“In 2014, the federal government announced $48 million in new grants to support teachers, schools and communities in recognizing and responding to mental health issues. Still, many students’ mental health problems continue to go unidentified and untreated” (Gold,J.2016).

Funding for schools to address the issue is crucial in combating the detrimental effects of students with mental illness not having proper resources. Yet the responsibilities still lie within the school to make a better effort in identifying and treating students with mental health issues. To add more cause for concern, the current Presidential Administration is looking to roll back on public spending especially in schools. The cut in federal funding for such programs put mentally ill children at risk; resources provided by the government along with the conscientious efforts by schools to identify and provide services are desperately needed in order to assure the proper development and success of students.

Gold, J. (2016, September 13). One out of five children have mental illness, and schools often don’t help. Retrieved from https://www.pbs.org/newshour/health/one-five-children-mental-illness-schools-often-dont-help

Oct 18

Politics and Manipulation


“Power is in tearing human minds to pieces and putting them together again in new shapes of your own choosing.” -George Orwell (1984)

Media sources have the power to heavily influence how people think. Often this is used for educational purposes and helpful reasons. However, with the incredible influence that media sources have over our perception of events and surroundings – it has become increasingly powerful as a tool for manipulation. This manipulation is done either by partisans or the media source itself, often for personal gain.

Politics is something that has become inescapable in our social media focused society. We all know a person that uses a social media platform to start arguments with people they disagree with politically. Often spreading misinformation that will heavily sway other people’s beliefs as well. (Strandberg et al. 2018) This behavior has always been a part of our internet culture as social media allows people to reach a larger audience than ever before. (Nelson, 2018) However, this type of behavior has become increasingly common with the influence of a few factors. Due to our media’s representation of political turmoil and indifferences it has caused an increase in polarization over the recent years and the divide continues to grow.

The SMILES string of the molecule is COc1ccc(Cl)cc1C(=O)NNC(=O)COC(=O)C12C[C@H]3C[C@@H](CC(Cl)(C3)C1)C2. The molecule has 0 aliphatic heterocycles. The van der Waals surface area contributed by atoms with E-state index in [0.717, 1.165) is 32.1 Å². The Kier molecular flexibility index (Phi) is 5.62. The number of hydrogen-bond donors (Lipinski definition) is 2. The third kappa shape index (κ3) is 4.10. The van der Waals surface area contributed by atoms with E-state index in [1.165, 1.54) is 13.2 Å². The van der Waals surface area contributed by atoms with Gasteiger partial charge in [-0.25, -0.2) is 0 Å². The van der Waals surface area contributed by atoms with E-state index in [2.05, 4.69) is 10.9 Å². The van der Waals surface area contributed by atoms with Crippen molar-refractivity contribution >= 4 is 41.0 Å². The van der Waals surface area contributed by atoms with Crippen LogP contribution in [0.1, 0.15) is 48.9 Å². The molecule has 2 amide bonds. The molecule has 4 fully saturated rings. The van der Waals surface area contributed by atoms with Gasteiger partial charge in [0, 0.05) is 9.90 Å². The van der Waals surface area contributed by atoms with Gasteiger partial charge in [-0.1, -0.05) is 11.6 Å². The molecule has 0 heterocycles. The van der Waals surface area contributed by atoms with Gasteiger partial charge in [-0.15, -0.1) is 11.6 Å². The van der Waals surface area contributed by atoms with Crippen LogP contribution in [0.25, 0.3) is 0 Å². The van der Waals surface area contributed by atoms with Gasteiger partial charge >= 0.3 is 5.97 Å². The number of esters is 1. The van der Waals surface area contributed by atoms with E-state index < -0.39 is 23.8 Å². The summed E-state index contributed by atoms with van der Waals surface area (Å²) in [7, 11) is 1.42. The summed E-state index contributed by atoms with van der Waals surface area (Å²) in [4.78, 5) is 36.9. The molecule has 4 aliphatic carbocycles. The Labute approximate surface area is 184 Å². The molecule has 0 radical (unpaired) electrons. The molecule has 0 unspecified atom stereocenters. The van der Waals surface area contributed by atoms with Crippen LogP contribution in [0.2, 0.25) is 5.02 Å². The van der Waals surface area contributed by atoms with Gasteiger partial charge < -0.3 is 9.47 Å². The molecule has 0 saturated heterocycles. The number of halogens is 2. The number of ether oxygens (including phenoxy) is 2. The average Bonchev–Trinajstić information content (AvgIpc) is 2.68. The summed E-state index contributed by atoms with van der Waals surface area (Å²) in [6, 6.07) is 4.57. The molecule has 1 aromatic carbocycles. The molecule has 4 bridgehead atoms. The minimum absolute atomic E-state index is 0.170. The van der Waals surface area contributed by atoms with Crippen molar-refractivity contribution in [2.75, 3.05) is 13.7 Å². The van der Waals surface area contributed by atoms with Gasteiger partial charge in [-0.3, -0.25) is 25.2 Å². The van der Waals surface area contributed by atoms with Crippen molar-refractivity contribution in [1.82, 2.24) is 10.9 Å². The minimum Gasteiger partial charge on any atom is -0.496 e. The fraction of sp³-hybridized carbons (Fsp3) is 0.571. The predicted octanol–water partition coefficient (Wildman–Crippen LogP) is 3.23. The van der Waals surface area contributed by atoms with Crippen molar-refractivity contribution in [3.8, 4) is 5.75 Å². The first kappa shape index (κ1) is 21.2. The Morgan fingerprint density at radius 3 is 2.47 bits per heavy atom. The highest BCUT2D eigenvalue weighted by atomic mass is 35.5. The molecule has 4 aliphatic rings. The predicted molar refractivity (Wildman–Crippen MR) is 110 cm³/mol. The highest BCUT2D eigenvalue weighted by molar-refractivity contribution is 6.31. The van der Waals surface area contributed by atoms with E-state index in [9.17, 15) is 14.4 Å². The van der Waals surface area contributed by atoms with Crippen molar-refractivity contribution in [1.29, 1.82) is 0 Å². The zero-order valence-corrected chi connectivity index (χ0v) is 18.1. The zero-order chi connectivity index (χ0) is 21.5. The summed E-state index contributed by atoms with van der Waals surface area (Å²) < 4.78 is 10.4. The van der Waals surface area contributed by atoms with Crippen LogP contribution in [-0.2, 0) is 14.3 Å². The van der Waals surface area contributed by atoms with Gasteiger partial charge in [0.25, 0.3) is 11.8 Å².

Social media and news media have an enormous impact on the way that we process current events. Both sources can cause the public to believe something based on false information to the extent that it becomes the norm. A non-political and humorous example of this is the belief that carrot consumption improves eyesight. The only truth to this is if you already have a Vitamin A deficiency. This belief was started during World War II when Britain’s news stories were reporting that Royal Air Force pilots included a large amount of carrots in their diet in an attempt to mask the true reason behind the recent success of their pilots against their German pilot counterparts. The British were hiding their recent application of radar technology in aircrafts, something the Germans were yet to grasp. (Mikkelson 2015) Nevertheless, there are people in the United States today that believe that anything outside of the minute amounts of beta-carotene/Vitamin A in carrots is improving their eyesight thanks to that myth perpetuated by media outlets during World War II. This certainly makes a point to show that if the media we rely on can report false information to make the entire world believe carrots improve eyesight, certainly they can make people sway their opinions on political issues using false information as well.